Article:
The legislation “will go a long way in ensuring that juveniles get appropriate guidance and help when accused of committing minor crimes,” Hill said in a statement released this week. “There exists a large amount of research that illustrates the detrimental effects of sending minors through the adult criminal justice system ... a Centers for Disease Control panel has identified the policy as a cause of violent crime — not a solution.”
In Massachusetts, all 17-year-olds accused of crimes are prosecuted as adults (meaning no one is required to contact their parents when they are arrested) and can be sent to adult jails and prisons, often putting them at high risk of sexual assault and suicide. District attorneys do, however, have the option to charge first-time offenders between 17 and 21 as “youthful offenders,” keeping them out of the adult detention system. To its credit, the Essex County district attorney’s office makes liberal use of the first-time offender program.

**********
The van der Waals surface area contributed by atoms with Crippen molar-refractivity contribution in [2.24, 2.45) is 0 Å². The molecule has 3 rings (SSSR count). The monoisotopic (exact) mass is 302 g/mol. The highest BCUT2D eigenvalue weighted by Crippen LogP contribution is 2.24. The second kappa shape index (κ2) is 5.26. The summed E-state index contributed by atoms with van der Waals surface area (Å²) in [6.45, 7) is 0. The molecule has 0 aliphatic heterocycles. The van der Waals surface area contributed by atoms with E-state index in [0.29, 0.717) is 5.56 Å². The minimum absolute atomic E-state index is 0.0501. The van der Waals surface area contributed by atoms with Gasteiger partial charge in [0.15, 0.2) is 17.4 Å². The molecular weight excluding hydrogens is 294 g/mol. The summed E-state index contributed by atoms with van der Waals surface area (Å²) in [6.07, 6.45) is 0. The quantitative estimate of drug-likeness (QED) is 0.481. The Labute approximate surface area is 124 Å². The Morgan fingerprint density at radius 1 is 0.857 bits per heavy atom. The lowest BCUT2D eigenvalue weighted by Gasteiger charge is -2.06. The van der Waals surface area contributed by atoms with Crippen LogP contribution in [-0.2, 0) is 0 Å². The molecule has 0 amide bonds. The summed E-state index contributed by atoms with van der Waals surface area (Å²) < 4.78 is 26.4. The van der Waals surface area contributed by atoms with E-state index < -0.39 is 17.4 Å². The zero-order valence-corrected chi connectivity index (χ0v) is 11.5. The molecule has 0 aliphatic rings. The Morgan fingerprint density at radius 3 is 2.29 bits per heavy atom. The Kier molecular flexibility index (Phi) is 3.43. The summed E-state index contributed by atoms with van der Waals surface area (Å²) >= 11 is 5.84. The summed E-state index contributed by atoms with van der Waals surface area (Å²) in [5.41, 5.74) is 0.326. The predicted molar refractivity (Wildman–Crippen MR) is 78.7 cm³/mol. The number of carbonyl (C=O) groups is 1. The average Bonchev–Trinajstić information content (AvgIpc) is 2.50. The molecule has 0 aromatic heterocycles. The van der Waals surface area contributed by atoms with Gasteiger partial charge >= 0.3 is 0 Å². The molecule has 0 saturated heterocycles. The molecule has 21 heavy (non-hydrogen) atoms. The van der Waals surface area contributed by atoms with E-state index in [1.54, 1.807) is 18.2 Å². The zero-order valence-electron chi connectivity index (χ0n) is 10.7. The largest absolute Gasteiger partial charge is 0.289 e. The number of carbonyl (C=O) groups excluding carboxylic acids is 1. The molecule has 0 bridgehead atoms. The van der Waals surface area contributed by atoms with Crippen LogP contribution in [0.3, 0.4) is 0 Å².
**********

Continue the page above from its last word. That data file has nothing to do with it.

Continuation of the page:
It’s worth noting that 38 states and the U.S. Supreme Court consider 18 to be the proper age of adult criminal responsibility. It’s time for Massachusetts to give the issue a long look.